Nobel laureates from across the scientific spectrum and around the world will be sharing their expertise and insight with a University of Leeds researcher later this year.
Dan Hurdiss, a microbiologist working in the Universitys Astbury Centre for Structural Molecular Biology, has just been invited to take part in this years Nobel Laureate Meeting in Lindau, Germany. He was selected from thousands of applicants after impressing organisers with his application and commitment to his subject area.
The annual Lindau Meetings usually bring together about 30 laureates from across Biology, Physics and Chemistry with just 600 young researchers selected from around the world.
This year however, there are due to be more than 40 laureates sharing their ideas and expertise, making it one of the most important years in the 68 year history of the event.
Dan, who was named Sir Howard Dalton Young Microbiologist of the Year by the Microbiology Society in 2017, said: To say Im thrilled is an understatement; the Lindau Meeting is an incredible opportunity to hear the best ideas and new approaches from scientists who have achieved the highest accolade possible in their fields.
The Lindau Meeting is an incredible opportunity to hear the best ideas and new approaches from scientists who have achieved the highest accolade possible in their fields.
"Its also a great chance to meet researchers at the same stage in their careers as me, and I hope this will help me build the network of international contacts necessary for a career in modern science.
"Im really looking forward to the visit it will be busy and challenging, but the new ways of thinking and carrying out research Im hoping to learn will be a real boost for my future career."
The six-day programme which Dan will take part in will feature question and answer sessions, meaning researchers who will all be under 35 can talk about science with some of the most eminent researchers in the world. Masterclasses and poster sessions will also give the attendees a chance to present their research to the Nobel prize winners, again offering up the possibility of working together in the future.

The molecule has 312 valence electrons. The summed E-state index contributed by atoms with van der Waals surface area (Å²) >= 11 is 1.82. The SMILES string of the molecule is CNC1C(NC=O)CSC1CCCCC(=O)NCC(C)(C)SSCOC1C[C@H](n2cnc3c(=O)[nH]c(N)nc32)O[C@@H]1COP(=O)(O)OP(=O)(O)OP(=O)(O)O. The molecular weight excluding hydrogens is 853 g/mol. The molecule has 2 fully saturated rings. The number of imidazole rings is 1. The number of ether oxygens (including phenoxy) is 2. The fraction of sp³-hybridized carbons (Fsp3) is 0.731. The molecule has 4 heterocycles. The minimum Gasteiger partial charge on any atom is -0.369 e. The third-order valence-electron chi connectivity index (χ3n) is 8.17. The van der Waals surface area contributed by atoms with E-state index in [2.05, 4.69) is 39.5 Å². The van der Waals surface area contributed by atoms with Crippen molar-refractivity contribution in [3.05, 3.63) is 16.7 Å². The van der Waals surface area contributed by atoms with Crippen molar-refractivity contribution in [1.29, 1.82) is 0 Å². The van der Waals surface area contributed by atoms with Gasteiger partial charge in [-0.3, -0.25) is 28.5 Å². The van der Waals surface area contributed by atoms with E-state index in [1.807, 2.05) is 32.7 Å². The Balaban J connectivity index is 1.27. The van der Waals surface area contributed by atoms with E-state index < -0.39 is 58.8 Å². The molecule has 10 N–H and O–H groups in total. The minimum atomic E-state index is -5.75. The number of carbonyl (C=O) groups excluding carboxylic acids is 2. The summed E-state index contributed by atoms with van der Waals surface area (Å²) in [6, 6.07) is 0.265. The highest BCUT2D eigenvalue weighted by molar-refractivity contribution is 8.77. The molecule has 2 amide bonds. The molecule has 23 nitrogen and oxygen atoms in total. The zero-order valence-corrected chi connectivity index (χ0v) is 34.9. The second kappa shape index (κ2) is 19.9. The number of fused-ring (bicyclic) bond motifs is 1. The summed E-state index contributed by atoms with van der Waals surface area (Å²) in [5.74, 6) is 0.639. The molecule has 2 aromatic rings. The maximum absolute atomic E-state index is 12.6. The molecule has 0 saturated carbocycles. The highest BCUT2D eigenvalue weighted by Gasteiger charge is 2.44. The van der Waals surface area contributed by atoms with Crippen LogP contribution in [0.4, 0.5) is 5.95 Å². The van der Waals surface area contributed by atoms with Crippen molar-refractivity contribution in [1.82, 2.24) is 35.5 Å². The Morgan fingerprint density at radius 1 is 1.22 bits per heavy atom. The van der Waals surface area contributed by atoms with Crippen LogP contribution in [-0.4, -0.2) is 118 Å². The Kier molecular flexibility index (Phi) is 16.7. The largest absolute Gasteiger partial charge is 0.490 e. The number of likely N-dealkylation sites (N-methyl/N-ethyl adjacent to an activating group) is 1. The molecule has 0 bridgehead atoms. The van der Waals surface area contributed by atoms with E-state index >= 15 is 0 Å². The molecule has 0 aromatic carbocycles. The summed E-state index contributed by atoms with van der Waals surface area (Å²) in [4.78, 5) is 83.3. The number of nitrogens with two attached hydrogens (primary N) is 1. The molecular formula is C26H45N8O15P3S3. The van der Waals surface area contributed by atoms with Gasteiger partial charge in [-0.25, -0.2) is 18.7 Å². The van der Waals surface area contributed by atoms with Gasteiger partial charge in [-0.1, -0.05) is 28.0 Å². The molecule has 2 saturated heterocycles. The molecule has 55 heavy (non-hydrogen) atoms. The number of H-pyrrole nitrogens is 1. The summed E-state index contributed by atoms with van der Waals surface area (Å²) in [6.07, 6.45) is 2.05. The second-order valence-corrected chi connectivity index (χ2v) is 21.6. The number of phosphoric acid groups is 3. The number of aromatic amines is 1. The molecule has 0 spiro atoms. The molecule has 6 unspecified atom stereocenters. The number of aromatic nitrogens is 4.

Among the Nobel laureates Dan can expect to meet are biochemist Professor Joachim Frank, who won the 2017 Nobel Prize in Chemistry for his development of cryo-electron microscopy, the subject in which Dan has specialised in his research work. Professor Frank has already tweeted Dan to say he is looking forward to meeting him in Lindau.
Professor Neil Ranson, Director of the Astbury Biostructure Laboratorys cryo-EM facility, who has overseen Dans research work and supported his application, said: "The University is incredibly pleased for Dan. This is an unparalleled opportunity to learn and expand his horizons, by meeting eminent researchers from across the sciences.
"He will have chance to hear from and debate with people at the pinnacle of their fields. Bringing together the best ideas and techniques from biologists, physicists and chemists will be key to tackling the worlds problems in the next few years, and Im delighted Dan can immerse himself in the Lindau Meeting, it will set him up for the next phase of his career. Im very excited to see what he achieves in the coming years."
The Lindau Meeting takes place this year from 24-29 June.
The Astbury Biostructure Laboratory is based in the Universitys Faculty of Biological Sciences and is one of the worlds leading centres for structural biology research, looking at life in molecular detail.
It houses £16million of cutting edge research tools including two cryo-electron microscopes and nuclear magnetic resonance equipment. These systems allow scientists to study the behaviour of molecules and proteins in different ways and with exceptional levels of detail, contributing towards the drive to create new drugs to improve peoples quality of life.
Journalists with questions or interview requests should contact Peter Le Riche in the University of Leeds press office on 0113 343 2049 or email email@example.com.
Dan Hurdiss is pictured with Professor Neil Ranson at the Cryo-electron microscopy lab on the University campus.